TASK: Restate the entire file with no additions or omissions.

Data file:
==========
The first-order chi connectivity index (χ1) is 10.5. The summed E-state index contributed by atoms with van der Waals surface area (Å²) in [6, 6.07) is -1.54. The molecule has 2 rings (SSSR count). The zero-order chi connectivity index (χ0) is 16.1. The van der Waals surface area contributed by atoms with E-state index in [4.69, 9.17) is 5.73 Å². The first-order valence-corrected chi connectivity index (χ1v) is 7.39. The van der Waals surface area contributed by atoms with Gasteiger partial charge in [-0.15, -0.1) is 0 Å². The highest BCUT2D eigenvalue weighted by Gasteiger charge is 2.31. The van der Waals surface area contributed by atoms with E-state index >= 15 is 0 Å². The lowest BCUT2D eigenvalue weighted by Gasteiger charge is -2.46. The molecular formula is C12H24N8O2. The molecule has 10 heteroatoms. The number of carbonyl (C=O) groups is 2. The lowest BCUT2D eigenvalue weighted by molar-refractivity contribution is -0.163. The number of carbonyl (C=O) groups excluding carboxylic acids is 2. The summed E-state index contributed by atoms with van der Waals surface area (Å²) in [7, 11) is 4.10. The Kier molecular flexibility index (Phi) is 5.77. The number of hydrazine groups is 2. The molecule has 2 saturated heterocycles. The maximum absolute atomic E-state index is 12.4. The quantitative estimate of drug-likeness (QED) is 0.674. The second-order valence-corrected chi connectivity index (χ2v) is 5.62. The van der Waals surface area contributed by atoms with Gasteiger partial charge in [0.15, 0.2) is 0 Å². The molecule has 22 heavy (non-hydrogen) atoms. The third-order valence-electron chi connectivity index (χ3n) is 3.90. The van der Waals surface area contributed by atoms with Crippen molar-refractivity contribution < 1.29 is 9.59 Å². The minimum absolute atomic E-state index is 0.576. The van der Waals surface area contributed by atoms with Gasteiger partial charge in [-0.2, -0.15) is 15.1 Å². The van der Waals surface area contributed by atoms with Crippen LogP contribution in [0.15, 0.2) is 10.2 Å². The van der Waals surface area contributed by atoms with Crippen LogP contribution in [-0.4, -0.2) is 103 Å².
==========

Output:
The first-order chi connectivity index (χ1) is 10.5. The summed E-state index contributed by atoms with van der Waals surface area (Å²) in [6, 6.07) is -1.54. The molecule has 2 rings (SSSR count). The zero-order chi connectivity index (χ0) is 16.1. The van der Waals surface area contributed by atoms with E-state index in [4.69, 9.17) is 5.73 Å². The first-order valence-corrected chi connectivity index (χ1v) is 7.39. The van der Waals surface area contributed by atoms with Gasteiger partial charge in [-0.15, -0.1) is 0 Å². The highest BCUT2D eigenvalue weighted by Gasteiger charge is 2.31. The van der Waals surface area contributed by atoms with E-state index >= 15 is 0 Å². The lowest BCUT2D eigenvalue weighted by Gasteiger charge is -2.46. The molecular formula is C12H24N8O2. The molecule has 10 heteroatoms. The number of carbonyl (C=O) groups is 2. The lowest BCUT2D eigenvalue weighted by molar-refractivity contribution is -0.163. The number of carbonyl (C=O) groups excluding carboxylic acids is 2. The summed E-state index contributed by atoms with van der Waals surface area (Å²) in [7, 11) is 4.10. The Kier molecular flexibility index (Phi) is 5.77. The number of hydrazine groups is 2. The molecule has 2 saturated heterocycles. The maximum absolute atomic E-state index is 12.4. The quantitative estimate of drug-likeness (QED) is 0.674. The second-order valence-corrected chi connectivity index (χ2v) is 5.62. The van der Waals surface area contributed by atoms with Gasteiger partial charge in [0.15, 0.2) is 0 Å². The molecule has 22 heavy (non-hydrogen) atoms. The third-order valence-electron chi connectivity index (χ3n) is 3.90. The van der Waals surface area contributed by atoms with Crippen molar-refractivity contribution < 1.29 is 9.59 Å². The minimum absolute atomic E-state index is 0.576. The van der Waals surface area contributed by atoms with Gasteiger partial charge in [-0.2, -0.15) is 15.1 Å². The van der Waals surface area contributed by atoms with Crippen LogP contribution in [0.15, 0.2) is 10.2 Å². The van der Waals surface area contributed by atoms with Crippen LogP contribution in [-0.4, -0.2) is 103 Å².